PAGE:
Pro: Murtha deserves the honor
The usual cabal of neo-conservatives and “swift-boating” attack hyenas are canting their usual claptrap in chiding the Navy for naming its 10th San Antonio-class amphibious transport dock ship the USS John P. Murtha.
Murtha is the late Pennsylvania Democratic congressman and Marine Corps combat veteran who used his chairmanship of the House appropriations defense subcommittee to deluge happy Johnstown, Pa.,-area constituents in waves of taxpayer-provided pork.
Although the Navy has traditionally named its San Antonio-class ships after American cities, the naming of ships for politicians who have lavished the military with billions of dollars of appropriations is not new.
Mississippi’s Sen. John Stennis and Rep. Carl Vinson have had aircraft carriers named for them. In addition, the names of Washington Sen. Henry “Scoop” Jackson, Virginia Sen. John Warner are among those whose names adorn Navy submarines.
The neo-cons have a problem with Murtha for three reasons: he was a Democrat; he correctly accused the Marines of killing innocent Iraqi civilians in Haditha, Iraq, in 2005; and he was targeted in a dubious 1978-79 Justice Department fishing expedition known as Abscam.
Abscam was an attempt by Israeli supporters to show that members of Congress, including Murtha, were susceptible to bribes from Arab interests. The FBI used a convicted con-man named Melvin Weinberg, who previously attempted to swindle money from singer Wayne Newton and the attorney general of Bolivia, to arrange for meetings between U.S. politicians and a phony Arab sheik offering bribes.
Murtha never fell for the entrapment gambit, and Weinberg’s wife, who testified her husband lied about Abscam, along with his FBI handlers, suspiciously committed “suicide” in her Jupiter, Fla., condominium in 1982.
This past February, Murtha died of complications after a gall bladder surgery at Bethesda Naval Hospital outside Washington. The Navy finally investigated Murtha’s untimely death after calls for a probe from Congress.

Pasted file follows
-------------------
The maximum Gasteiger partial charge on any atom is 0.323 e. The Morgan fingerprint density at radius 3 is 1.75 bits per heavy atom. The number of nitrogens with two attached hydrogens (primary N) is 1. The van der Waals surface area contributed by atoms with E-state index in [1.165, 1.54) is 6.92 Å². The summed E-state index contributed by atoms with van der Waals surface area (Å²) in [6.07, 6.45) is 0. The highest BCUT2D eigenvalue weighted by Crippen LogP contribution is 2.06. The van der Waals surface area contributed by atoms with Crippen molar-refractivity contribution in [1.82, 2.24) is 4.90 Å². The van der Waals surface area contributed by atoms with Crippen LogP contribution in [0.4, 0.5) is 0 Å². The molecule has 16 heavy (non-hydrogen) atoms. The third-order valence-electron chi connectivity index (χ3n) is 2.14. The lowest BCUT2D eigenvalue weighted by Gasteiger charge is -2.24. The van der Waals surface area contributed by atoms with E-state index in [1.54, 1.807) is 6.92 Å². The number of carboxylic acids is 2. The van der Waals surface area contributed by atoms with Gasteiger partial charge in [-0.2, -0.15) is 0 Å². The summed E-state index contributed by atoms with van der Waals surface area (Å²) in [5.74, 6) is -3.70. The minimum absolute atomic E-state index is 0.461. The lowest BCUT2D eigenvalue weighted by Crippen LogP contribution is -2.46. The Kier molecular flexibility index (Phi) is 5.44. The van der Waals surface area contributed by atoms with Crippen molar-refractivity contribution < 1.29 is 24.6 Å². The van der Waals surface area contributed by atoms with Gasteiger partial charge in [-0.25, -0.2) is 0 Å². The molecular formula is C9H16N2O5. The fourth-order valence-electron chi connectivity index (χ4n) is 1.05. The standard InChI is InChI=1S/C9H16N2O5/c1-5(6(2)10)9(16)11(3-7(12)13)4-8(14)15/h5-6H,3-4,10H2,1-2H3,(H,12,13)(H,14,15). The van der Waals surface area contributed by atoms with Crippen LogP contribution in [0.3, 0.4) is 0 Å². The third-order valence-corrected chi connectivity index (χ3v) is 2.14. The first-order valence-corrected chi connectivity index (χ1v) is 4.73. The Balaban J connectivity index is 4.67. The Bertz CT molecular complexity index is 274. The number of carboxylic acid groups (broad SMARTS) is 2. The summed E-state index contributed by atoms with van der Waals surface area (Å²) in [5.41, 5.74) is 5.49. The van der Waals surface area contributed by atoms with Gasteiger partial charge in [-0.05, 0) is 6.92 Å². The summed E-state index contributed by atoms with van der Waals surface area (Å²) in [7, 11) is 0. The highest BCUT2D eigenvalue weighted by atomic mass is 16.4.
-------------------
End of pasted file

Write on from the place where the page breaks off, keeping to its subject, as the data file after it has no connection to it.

Murtha’s military record stands out from many in Congress who either served as “weekend warriors” in the National Guard and Reserves or received draft deferments to avoid Vietnam service.
Murtha, indeed, was a military hero extraordinaire, as Secretary of the Navy Ray Mabus noted April 15, when he announced the naming of the so-called “gator freighter” for him. A bear of a man, Murtha served 37 years in the Marine Corps and received the Bronze Star with Combat “V,” two Purple Hearts, and the Vietnamese Cross of Gallantry for his service in the Vietnam War, retiring as a colonel in 1990. There are few in the history of Congress who could match or exceed such a military record of service.
Some have criticized Mabus’ decision for naming a ship for a political “hack.” Yet there was no political hack among all the members of Congress throughout history who could match the chicanery of Washington Sen. Henry “Scoop” Jackson, for whom the Navy named a ballistic missile nuclear submarine.
When Seattle-Tacoma (Sea-Tac) International Airport was renamed for Jackson after his death in 1983, there was such a hue and cry that the airport’s name was changed back to Sea-Tac. Jackson’s Senate staff served as a nesting ground for many of the neo-conservatives who later championed America’s military involvement in Iraq—something that was anathema to Murtha.
Naming a ship after Murtha, therefore, has been interpreted by some as a subtle slap in the faces of those former Jackson staffers—including such individuals as Richard Perle, Paul Wolfowitz and Douglas Feith.
Although Murtha’s support for many unneeded defense systems can be criticized, his support for the military makes him deserving of having a ship named in his honor. Murtha is more deserving of such an honor than the super-hawk Jackson and die-hard Southern segregationists like Stennis and Vinson. The USS John P. Murtha is one ship that Navy Secretary Mabus should not give up.
Wayne Madsen is a contributing writer to the progressive www.onlinejournal.com. Readers may write him c/o National Press Club, Front Desk, 529 14th Street NW, Washington, D.C. 20045.